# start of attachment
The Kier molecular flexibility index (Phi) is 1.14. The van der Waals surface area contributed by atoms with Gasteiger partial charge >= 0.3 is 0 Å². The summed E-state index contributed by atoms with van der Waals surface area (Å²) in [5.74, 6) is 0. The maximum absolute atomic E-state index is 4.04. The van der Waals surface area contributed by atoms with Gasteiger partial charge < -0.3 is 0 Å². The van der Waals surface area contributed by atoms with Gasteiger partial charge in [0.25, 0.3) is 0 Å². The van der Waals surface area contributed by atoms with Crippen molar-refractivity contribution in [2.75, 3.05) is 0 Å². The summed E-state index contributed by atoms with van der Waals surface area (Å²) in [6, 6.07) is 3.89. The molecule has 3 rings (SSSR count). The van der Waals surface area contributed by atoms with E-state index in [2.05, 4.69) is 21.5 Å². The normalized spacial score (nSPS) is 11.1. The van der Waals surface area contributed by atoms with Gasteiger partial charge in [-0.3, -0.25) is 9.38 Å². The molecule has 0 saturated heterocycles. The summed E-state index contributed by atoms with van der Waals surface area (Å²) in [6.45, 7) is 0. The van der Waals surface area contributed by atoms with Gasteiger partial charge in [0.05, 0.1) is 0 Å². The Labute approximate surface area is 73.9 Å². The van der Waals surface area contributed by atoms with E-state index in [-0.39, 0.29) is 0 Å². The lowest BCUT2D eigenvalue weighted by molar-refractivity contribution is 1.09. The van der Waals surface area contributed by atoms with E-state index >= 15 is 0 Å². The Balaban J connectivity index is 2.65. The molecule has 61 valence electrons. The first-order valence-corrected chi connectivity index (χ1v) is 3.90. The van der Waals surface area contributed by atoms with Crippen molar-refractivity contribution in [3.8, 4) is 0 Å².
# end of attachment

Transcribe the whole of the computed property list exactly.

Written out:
The Kier molecular flexibility index (Phi) is 1.14. The van der Waals surface area contributed by atoms with Gasteiger partial charge >= 0.3 is 0 Å². The summed E-state index contributed by atoms with van der Waals surface area (Å²) in [5.74, 6) is 0. The maximum absolute atomic E-state index is 4.04. The van der Waals surface area contributed by atoms with Gasteiger partial charge < -0.3 is 0 Å². The van der Waals surface area contributed by atoms with Gasteiger partial charge in [0.25, 0.3) is 0 Å². The van der Waals surface area contributed by atoms with Crippen molar-refractivity contribution in [2.75, 3.05) is 0 Å². The summed E-state index contributed by atoms with van der Waals surface area (Å²) in [6, 6.07) is 3.89. The molecule has 3 rings (SSSR count). The van der Waals surface area contributed by atoms with E-state index in [2.05, 4.69) is 21.5 Å². The normalized spacial score (nSPS) is 11.1. The van der Waals surface area contributed by atoms with Gasteiger partial charge in [-0.3, -0.25) is 9.38 Å². The molecule has 0 saturated heterocycles. The summed E-state index contributed by atoms with van der Waals surface area (Å²) in [6.45, 7) is 0. The van der Waals surface area contributed by atoms with Gasteiger partial charge in [0.05, 0.1) is 0 Å². The Labute approximate surface area is 73.9 Å². The van der Waals surface area contributed by atoms with E-state index in [-0.39, 0.29) is 0 Å². The lowest BCUT2D eigenvalue weighted by molar-refractivity contribution is 1.09. The van der Waals surface area contributed by atoms with E-state index >= 15 is 0 Å². The Balaban J connectivity index is 2.65. The molecule has 61 valence electrons. The first-order valence-corrected chi connectivity index (χ1v) is 3.90. The van der Waals surface area contributed by atoms with Crippen molar-refractivity contribution in [3.8, 4) is 0 Å².